I know it is very early days just now, but if anyone has both a D7100 and a D600, I would be very interested in a few shots of the same subjects at the same ISO's (3200 and 6400 would be nice) with high_ISO NR turned off. I had planned to get the D600, but opted for the D7100 because of its more widely spread autofocus detector layout. Even if the D7100 is up to 2 stops worse than the D600, I'll be a happy camper. I have played with a friend's D600 and was very impressed with it at 6400, but its AF detector layout was just too centered for my taste. Thanks to anyone who can provide samples from both cameras.
So here are a couple of links you may find useful for viewing some higher ISO images. No, they're not a direct comparison to a D600, but considering the D600's got a FF sensor, there just isn't any way possible the D7100 is going to match it.
I own a D700 and a D7000, the D7100 is due to be here on Tuesday (looking to sell the 7000). I've been a bit concerned that the ISO performance would be worse than the D7000, but from what I can tell around the web, that doesn't appear to be the case at all.
Thom Hogan seems to think we'll see a 1-stop difference between the D600 & D7100 and I'd consider that pretty good. Translation, the D7100 might be as good as my D700 FF camera. That would be impressive.
Sun 17-Mar-13 04:45 PM | edited Sun 17-Mar-13 04:47 PM by PaintedRays
Okay Brian, I ran a test. These shots were framed similarly, both cameras using the 105mm VR Micro at f/11, auto ISO under mixed window light and incandescent lights. Aperture priority, NR off. You'll know the D600 by the dirty sensor (BTW, the D7100 sensor is very clean after the 1st 100 shots). Tripod used, spot focus. I had to drop the exposure on the D600 to get a similar level of blinkies flashing. The 1st shot will be the D600 each time.
Here is ISO6400...
...And here is ISO3200...
...And here is ISO1600
I'd have included a 100% crop, but I'm not sure how to know when I crop to 100% without it being a guess. I'll send you the jpg's if you want them.
Interestingly, I ran this test twice because in ViewNX2 it says the High ISO NR = ON(LOW). Both cameras were double checked the second time as HIGH ISO NR = OFF. There is a glitch from Nikon on the transfer of the file. Nikon Transfer was used.
Thanks for the ISO 6400 crops. I can see that the D7100 exhibits more and 'coarser' noise than the D600, but not by as much as I expected. On the other hand, I 'think' I see sharper edge definition on the leaves in the D7100 shot. These are very interesting examples. My D7100 is supposed to arrive on Tuesday, so I can't wait to try it out. It will be fun to see how shots from the D7100 at ISO 6400 look with a bit of judicious NR in PP. This ought to be fun!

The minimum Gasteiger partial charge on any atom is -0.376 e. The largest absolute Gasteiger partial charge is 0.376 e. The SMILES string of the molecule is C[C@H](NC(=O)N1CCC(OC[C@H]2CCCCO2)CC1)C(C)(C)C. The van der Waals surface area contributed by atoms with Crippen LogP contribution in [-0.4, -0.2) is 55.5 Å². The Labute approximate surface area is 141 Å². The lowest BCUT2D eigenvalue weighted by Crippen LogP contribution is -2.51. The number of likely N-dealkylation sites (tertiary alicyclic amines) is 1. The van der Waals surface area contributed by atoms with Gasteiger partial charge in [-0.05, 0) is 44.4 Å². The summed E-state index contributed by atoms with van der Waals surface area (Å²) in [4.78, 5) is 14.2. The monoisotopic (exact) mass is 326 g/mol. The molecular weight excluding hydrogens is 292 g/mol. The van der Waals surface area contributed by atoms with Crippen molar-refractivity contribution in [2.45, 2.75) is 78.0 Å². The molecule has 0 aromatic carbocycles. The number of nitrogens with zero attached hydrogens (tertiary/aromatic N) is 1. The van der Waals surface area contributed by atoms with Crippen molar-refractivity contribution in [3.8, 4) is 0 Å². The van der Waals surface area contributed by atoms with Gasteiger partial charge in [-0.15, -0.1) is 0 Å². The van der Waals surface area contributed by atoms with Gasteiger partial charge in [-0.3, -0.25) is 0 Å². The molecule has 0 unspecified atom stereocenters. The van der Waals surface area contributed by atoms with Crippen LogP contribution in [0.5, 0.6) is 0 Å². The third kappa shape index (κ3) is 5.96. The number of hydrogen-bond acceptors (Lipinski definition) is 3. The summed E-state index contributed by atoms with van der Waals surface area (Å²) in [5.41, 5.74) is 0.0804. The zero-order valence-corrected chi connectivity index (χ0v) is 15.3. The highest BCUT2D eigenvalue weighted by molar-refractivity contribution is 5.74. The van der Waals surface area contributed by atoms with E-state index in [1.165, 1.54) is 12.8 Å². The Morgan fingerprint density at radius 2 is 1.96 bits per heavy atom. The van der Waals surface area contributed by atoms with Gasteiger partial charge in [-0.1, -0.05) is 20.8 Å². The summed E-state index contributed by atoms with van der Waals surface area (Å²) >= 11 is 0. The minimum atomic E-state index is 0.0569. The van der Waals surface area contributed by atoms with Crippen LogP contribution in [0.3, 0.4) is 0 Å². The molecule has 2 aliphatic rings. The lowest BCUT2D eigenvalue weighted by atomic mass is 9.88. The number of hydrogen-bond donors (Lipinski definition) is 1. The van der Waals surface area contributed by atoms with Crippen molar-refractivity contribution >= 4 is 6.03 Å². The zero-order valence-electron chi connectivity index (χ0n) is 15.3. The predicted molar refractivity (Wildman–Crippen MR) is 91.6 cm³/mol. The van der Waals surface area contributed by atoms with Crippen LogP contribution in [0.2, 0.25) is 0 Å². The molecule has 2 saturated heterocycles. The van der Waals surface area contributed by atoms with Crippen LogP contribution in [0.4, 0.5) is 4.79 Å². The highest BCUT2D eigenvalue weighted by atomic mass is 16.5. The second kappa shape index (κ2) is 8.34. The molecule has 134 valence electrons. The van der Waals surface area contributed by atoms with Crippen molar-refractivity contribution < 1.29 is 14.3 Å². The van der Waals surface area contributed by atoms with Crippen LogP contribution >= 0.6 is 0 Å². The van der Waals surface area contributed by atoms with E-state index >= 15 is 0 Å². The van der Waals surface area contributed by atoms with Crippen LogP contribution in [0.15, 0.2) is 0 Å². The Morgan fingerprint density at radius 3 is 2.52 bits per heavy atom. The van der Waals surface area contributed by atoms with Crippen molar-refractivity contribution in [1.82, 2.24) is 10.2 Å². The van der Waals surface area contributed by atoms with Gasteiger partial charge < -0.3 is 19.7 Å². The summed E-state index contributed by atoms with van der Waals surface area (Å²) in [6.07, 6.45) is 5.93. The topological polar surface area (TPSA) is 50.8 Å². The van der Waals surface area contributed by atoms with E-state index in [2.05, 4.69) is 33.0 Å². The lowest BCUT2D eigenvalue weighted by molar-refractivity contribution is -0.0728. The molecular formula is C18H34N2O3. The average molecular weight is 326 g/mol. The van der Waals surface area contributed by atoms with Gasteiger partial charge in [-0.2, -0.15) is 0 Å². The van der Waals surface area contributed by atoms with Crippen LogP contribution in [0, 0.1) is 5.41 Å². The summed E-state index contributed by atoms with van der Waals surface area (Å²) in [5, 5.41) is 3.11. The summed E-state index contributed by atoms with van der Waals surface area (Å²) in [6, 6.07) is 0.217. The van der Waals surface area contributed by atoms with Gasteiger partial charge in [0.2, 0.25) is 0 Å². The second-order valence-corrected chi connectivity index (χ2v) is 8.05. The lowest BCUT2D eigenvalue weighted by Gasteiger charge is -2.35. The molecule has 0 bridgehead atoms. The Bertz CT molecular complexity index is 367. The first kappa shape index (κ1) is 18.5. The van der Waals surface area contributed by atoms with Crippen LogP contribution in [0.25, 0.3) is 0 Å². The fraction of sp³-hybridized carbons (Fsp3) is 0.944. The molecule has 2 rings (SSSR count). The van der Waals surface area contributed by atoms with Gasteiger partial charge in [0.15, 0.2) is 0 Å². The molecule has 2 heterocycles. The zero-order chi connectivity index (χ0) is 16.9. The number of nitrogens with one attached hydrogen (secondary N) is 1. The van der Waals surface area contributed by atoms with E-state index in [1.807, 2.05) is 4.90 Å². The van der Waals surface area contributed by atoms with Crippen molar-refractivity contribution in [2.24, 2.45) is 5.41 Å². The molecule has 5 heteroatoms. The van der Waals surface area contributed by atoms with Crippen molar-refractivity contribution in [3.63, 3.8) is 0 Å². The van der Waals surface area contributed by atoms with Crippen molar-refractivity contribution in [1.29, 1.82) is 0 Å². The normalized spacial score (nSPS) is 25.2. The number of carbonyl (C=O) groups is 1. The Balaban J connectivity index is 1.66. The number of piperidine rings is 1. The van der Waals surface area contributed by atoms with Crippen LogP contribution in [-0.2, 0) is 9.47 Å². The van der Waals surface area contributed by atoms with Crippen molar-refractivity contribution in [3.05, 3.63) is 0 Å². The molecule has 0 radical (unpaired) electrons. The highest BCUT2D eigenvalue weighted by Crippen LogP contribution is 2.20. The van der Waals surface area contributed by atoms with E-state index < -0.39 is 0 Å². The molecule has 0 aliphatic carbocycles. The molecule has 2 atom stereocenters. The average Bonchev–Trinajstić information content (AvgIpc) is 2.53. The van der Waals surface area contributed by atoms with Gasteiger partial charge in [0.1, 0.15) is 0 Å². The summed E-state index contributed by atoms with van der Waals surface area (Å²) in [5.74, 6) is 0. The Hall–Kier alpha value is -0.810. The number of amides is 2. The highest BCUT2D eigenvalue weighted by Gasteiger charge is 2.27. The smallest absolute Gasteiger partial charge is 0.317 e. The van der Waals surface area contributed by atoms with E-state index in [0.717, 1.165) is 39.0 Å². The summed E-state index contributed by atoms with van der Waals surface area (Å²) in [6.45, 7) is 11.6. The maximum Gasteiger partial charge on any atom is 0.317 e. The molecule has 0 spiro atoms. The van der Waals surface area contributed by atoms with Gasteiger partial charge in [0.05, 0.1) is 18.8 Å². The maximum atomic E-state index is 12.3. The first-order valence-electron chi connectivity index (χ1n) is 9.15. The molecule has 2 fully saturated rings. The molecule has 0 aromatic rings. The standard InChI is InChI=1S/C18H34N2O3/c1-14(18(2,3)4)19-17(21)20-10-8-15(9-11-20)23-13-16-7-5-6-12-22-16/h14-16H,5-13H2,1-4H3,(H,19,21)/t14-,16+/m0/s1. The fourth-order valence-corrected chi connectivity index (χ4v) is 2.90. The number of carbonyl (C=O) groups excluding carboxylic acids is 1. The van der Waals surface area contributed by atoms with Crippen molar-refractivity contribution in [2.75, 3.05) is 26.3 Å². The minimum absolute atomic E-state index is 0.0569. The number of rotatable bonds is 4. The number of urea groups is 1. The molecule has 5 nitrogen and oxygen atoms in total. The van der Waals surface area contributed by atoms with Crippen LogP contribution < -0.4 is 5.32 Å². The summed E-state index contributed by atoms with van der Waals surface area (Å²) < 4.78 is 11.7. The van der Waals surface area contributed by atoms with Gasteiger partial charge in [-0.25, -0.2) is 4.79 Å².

They are pretty close with the D600 coming in just a bit smoother.
I think it would be difficult see the difference in prints up to 12” x 18” or so. Even with prints as large as 20” x 30” you would probably need to compare prints side by side to be able to tell difference.
>They are pretty close with the D600 coming in just a bit >smoother. > >I think it would be difficult see the difference in prints up >to 12” x 18” or so. Even with prints as large as 20” x 30” you >would probably need to compare prints side by side to be able >to tell difference. >
I see the detail in the D7100 as being sharper, hence a tad more noisiness too. Note the small odd shaped "objects" in the images. They seem more defined in the D7100 image. Is the AA filter on the D600 blurring these?
Would results from a D600 without the AA filter look identical to those from the D7100?
>>> “Note the small odd shaped "objects" in the images. They seem more defined in the D7100 image. Is the AA filter on the D600 blurring these?”
Would results from a D600 without the AA filter look identical to those from the D7100?”
That is an interesting question.
I would think the D7100, capturing a bit more detail, will take noise reduction a little better. With good post processing I would bet that a D7100 image could be made to match the IQ of the D600 at just about any print size.
Mon 18-Mar-13 12:59 AM | edited Mon 18-Mar-13 01:01 AM by jonmcguffin
Well, I'm guessing without question the top one is the D600 and bottom (worse) is the D7100.
That's about the difference I would have expected to see. Frankly, maybe it's a little closer than I originally expected.
Out of curiosity, what aperture/shutter speed/focal length are you using in this? Same for both? The blacks in the bottom image look pretty bad on the jacket. Something I would have expected to see at ISO 12800+
Mon 18-Mar-13 01:34 AM | edited Mon 18-Mar-13 06:23 AM by RRRoger
>Well, I'm guessing without question the top one is the D600 >and bottom (worse) is the D7100. > >That's about the difference I would have expected to see. >Frankly, maybe it's a little closer than I originally >expected. > >Out of curiosity, what aperture/shutter speed/focal length are >you using in this? Same for both? The blacks in the bottom >image look pretty bad on the jacket. Something I would have >expected to see at ISO 12800+
Correct. The top D600 image was at 75mm the other at 185mm They were all shot at f/2.8 and 500s except the D800 at 640s. The images would be much better under normal lighting or if I used flash. Those Sodium or Mercury Vapor lights + the bright background is a tourturous test.
Here is third one from a D800 for comparison ISO 5000 at 70mm o.o EV Auto WB, standard neutral
and a 4th under same lighting with D7000 with same f/2.8 lens 200s at 135mm,ISO5600,and Auto WB
Just watched a Scott Kelby movie from his blog comparing the d7100 to a D4 and using the D7100 with the new 80-400.
Side by side shots are always better when exactly the same subject in exactly the same position is used. The horse and child shots are great but as they are not identical its hard to see a real difference.
Watched the video and as far as I can tell (because without downloading the RAW files and viewing them full screen it can be touch) I agree,with Kelby's assessment not as good as the D4 - but not that far off.